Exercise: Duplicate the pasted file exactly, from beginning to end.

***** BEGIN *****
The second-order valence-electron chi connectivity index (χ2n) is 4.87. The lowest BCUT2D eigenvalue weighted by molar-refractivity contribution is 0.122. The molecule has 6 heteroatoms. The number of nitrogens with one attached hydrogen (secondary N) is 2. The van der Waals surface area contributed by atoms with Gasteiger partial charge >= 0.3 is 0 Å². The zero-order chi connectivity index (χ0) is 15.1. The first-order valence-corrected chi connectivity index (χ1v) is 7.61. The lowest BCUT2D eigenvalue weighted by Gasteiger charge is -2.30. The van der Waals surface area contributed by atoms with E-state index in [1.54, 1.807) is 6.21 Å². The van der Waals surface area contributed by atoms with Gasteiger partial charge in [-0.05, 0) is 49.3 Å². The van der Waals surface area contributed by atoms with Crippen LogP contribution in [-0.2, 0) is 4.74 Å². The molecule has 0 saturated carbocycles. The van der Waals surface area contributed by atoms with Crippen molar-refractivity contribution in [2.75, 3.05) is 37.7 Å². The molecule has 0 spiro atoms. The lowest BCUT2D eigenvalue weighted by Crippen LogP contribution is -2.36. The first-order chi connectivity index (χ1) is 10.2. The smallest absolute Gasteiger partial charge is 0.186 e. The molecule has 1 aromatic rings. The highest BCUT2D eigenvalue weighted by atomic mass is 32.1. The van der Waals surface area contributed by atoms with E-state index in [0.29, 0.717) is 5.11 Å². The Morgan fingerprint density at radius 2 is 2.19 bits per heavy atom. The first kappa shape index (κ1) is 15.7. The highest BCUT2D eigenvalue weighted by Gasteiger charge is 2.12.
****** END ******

The second-order valence-electron chi connectivity index (χ2n) is 4.87. The lowest BCUT2D eigenvalue weighted by molar-refractivity contribution is 0.122. The molecule has 6 heteroatoms. The number of nitrogens with one attached hydrogen (secondary N) is 2. The van der Waals surface area contributed by atoms with Gasteiger partial charge >= 0.3 is 0 Å². The zero-order chi connectivity index (χ0) is 15.1. The first-order valence-corrected chi connectivity index (χ1v) is 7.61. The lowest BCUT2D eigenvalue weighted by Gasteiger charge is -2.30. The van der Waals surface area contributed by atoms with E-state index in [1.54, 1.807) is 6.21 Å². The van der Waals surface area contributed by atoms with Gasteiger partial charge in [-0.05, 0) is 49.3 Å². The van der Waals surface area contributed by atoms with Crippen LogP contribution in [-0.2, 0) is 4.74 Å². The molecule has 0 saturated carbocycles. The van der Waals surface area contributed by atoms with Crippen molar-refractivity contribution in [2.75, 3.05) is 37.7 Å². The molecule has 0 spiro atoms. The lowest BCUT2D eigenvalue weighted by Crippen LogP contribution is -2.36. The first-order chi connectivity index (χ1) is 10.2. The smallest absolute Gasteiger partial charge is 0.186 e. The molecule has 1 aromatic rings. The highest BCUT2D eigenvalue weighted by atomic mass is 32.1. The van der Waals surface area contributed by atoms with E-state index in [0.29, 0.717) is 5.11 Å². The Morgan fingerprint density at radius 2 is 2.19 bits per heavy atom. The first kappa shape index (κ1) is 15.7. The highest BCUT2D eigenvalue weighted by Gasteiger charge is 2.12.